FIG. 13 is a schematic diagram of the external floppy disk interface of the media connect module. Filters FL9 to FL22 and the capacitors shown are for the purpose of reducing electromagnetic interference. The resistors shown are for “pull up” of the signals.
The media connect module of the present invention can be differentiated from a port replicator or docking station in at least the following ways:
(1) Port replicators and docking stations are designed for desktop use and not for mobile use. Currently all port replicators are desk-bound and none are portable. The media connect module of the present invention is a compact and portable device designed for frequent connecting and disconnecting, because it is specifically designed for mobile use. In order to achieve high portability, the module has a small form factor (101 mm by 60 mm by 25 mm) and weight. The module also has a small footprint to conserve space on a desktop or other surface on which the notebook computer is resting;
(2) Traditional port replicators and docking stations duplicate the ports and connectors available on the computing device, whereas the inventive module provides a set of connectors that are not found on the computing device. Therefore, the module is not a port replicator, but instead provides port enhancement. This is a significant difference since the module provides a means of enlarging the I/O ports and connectors available, rather than merely duplicating them, and does so without preventing access to existing connection ports on the computing device. In addition, and in contrast to prior art port replicators, the inventive module does not prevent access to the backplane of the computer (and hence the connectors positioned there); and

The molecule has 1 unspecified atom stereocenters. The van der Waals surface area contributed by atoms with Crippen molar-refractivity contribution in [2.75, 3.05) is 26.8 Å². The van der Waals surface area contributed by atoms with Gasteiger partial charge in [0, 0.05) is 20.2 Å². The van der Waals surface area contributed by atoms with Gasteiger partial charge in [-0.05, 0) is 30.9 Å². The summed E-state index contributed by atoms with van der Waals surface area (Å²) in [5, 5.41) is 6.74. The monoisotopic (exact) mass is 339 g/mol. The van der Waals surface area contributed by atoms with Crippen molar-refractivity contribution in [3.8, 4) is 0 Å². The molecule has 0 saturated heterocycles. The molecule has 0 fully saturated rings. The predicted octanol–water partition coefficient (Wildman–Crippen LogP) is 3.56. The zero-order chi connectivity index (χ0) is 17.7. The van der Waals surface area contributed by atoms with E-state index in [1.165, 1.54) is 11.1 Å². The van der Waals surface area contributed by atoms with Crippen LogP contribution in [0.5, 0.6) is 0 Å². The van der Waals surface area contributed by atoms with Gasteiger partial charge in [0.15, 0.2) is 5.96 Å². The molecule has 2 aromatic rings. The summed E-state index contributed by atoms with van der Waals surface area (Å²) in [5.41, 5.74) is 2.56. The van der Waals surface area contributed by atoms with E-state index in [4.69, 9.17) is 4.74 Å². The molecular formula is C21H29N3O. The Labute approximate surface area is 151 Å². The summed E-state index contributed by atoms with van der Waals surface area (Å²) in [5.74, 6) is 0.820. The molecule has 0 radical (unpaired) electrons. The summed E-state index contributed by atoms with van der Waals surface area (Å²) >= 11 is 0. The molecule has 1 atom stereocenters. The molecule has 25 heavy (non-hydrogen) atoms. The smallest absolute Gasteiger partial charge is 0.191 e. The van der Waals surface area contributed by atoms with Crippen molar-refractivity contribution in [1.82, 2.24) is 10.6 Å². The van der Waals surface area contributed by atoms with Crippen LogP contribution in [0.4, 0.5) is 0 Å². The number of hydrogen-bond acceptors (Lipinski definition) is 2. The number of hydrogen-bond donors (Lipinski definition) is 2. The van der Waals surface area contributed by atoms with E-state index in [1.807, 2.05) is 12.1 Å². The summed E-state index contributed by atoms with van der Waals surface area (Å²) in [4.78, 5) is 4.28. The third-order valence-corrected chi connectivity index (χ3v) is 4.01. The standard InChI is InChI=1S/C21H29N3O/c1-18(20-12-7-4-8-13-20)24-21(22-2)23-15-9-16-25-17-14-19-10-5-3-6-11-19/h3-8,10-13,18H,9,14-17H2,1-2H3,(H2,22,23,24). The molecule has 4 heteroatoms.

(3) The module allows easy adjustment of IrDA signal direction. Active infrared signals are line-of-sight optical signals that transmit and receive information within a +/−15 degree “cone” or envelope in space. Because of this geometric limitation, the transmitter and receiver must be aligned within a defined envelope for proper data transfer. For notebook or computing devices with an IrDA built into the unit, the user must physically move the computer to satisfy the alignment requirement. However, through the use of a flexible cable, the media connect module provides a more convenient alignment method by allowing the user to easily move or rotate the module while the computing device remains stationary. In addition, by locating the IR transmitter/receiver circuitry in the module, interference and cross-talk between that and other circuitry in the computer is reduced.
It is noted that the optimal length of cable 102 is determined by considering several factors. It is desirable that the cable be long enough to permit sufficient movement of the module during the process of aligning the IrDA port to a remote control or peripheral. However, the combined propagation length of the cable and any signal paths inside the module and computing device should not exceed the capacity of the buffers in the computer and module to drive the signals so that they have sufficient strength for operation of the computer and peripherals. In addition, it is desirable to keep the cable length as short as possible to enhance convenient portability of the device. In this regard, the inventors have determined that the maximum desired cable length is approximately 18 inches, and preferably, the cable length is nine inches or less.